Softly arching sprays of creamy-pink daisies (13mm across) on arching stems makes a surprisingly striking show. Flowering from mid-autumn with sufficient gusto to obscure the dainty, heather-like foliage.

90cm.

Find Symphyotrichum ericoides ‘Rosy Veil’ through the RHS

Symphyotrichum ericoides ‘Blue Star’

Symphyotrichum ericoides ‘Blue Star’
© Jason Ingram

A pre-1920s introduction that has stood the test of time. Mid-green, heather-like foliage is a foil for masses of perfect, round, lavender flowers in October.  Each flowerhead is 12mm across and they are held on relatively long stems over bushy growth. Prefers well-drained soil.

90cm. AGM*. RHS H7, USDA 3a-9b†.

Buy Symphyotrichum ericoides ‘Blue Star’ from Bressingham Gardens

Symphyotrichum ericoides ‘Pink Cloud’

Symphyotrichum ericoides ‘Pink Cloud’
© Jason Ingram

Bushy growth with fine foliage. Smothered in lilac-pink daisies (13mm across) from mid-autumn. The foliage has an attractive bronze tint in spring that greens during the growing season. Best in a sunny position.

80cm. AGM. RHS H7.

Buy Symphyotrichum ericoides ‘Pink Cloud’ from Langthorns Plantery

Symphyotrichum ericoides var. prostratum ‘Snow Flurry’

Symphyotrichum ericoides var. prostratum ‘Snow Flurry’
© Jason Ingram

The only autumn-flowering daisy to hold its stems at ground level, appearing prostrate. Masses of white daisies (13mm across) in October. Needs a sunny position, but is drought tolerant.

10cm. AGM. RHS H7, USDA 3a-9b.

Buy Symphyotrichum ericoides var. prostratum ‘Snow Flurry’ from Claire Austin

Symphyotrichum cordifolium ‘Chieftain’

Symphyotrichum cordifolium ‘Chieftain’
© Jason Ingram

Plumes of powder-blue flowers (14mm across) in October over dark-green, heart-shaped foliage. Tolerant of light shade where the soil is moisture retentive.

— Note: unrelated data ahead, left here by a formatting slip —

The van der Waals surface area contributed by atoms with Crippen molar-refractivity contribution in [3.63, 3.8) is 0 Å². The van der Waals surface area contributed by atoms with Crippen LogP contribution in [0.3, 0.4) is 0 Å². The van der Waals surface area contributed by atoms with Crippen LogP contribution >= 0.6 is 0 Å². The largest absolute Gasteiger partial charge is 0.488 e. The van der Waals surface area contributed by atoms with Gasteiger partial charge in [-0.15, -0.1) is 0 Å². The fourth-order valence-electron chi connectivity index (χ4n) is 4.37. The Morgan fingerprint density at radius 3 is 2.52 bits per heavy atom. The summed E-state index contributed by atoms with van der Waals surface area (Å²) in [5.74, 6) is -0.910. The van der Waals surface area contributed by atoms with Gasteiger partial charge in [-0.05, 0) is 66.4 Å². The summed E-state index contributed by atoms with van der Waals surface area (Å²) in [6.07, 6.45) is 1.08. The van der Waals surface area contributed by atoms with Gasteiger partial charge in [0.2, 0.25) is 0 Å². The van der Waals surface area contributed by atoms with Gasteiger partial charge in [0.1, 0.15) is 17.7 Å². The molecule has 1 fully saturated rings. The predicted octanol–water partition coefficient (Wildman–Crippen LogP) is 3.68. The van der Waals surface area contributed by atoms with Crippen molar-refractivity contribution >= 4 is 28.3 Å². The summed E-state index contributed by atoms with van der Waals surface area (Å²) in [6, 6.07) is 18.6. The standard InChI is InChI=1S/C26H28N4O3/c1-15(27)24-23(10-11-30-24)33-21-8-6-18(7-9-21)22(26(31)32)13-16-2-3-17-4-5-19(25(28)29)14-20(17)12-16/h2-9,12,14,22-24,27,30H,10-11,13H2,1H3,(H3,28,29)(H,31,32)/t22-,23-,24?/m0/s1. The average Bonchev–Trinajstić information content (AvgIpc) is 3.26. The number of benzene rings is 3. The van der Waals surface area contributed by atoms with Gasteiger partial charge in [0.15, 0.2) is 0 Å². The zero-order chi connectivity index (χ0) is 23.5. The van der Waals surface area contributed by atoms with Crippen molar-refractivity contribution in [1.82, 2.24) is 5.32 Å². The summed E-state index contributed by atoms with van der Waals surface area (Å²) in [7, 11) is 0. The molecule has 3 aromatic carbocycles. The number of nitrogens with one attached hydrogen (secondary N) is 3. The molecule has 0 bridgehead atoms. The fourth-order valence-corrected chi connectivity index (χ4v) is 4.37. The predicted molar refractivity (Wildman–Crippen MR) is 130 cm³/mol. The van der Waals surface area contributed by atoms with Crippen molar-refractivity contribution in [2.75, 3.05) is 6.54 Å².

1.5m. AGM. RHS H7.

Find Symphyotrichum cordifolium ‘Chieftain’ through the RHS

Symphyotrichum ‘Ringdove’

Symphyotrichum ‘Ringdove’
© Jason Ingram

Daisy flowers (20mm across) of the subtlest lavender, with bold, cream discs. The arching, branched sprays with their dark, narrow foliage create a lovely effect in mid-autumn. Easily grown in an open, sunny position.

1m. AGM. RHS H7.

Buy Symphyotrichum ‘Ringdove’ from Cotswold Garden Flowers

Symphyotrichum ‘Coombe Fishacre’

Symphyotrichum ‘Coombe Fishacre’
© Jason Ingram

Giving away its S. lateriflorum heritage, each flowering stem has numerous side sprays held horizontally. This results in a very dense mass of pink daisies from mid-autumn covering the almost shrub-like plant.

80cm. AGM. RHS H7.

Find Symphyotrichum ‘Coombe Fishacre’ through the RHS

Cultivation

Small-flowered asters flourish in good, humus-rich garden soils and will tolerate and even thrive in poorer soils as long as they do not dry out too much in hot conditions or get waterlogged in winter. Winter drainage is particularly important to those plants with S. pringlei in their heritage such as ‘Ochtendgloren’, which, in suitable conditions, will be hardy below -10ºC.

Good light is important for the best flowering, but many such as ‘Chieftain’ or S. lateriflorum will tolerate partial shade – that is, light, dappled shade from deciduous shrubs (not heavy evergreens).

In very hot, dry conditions, S. ericoides cultivars such as ‘Blue Star’ are often the toughest. S. cordifolium cultivars and hybrids such as ‘Little Carlow’ enjoy a bit more moisture. Most species and cultivars show good levels of resistance to powdery mildew, but this does vary.

Where to see and buy 

Author Helen Picton runs Old Court Nurseries and The Picton Garden with her parents. Old Court Nurseries and The Picton Garden in Worcestershire is home to the National Collection of autumn-flowering asters and related genera.

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Helen Picton is the third generation of Pictons to work in nursery, which currently boasts more than 400 forms. Open from May to late October and for the NGS.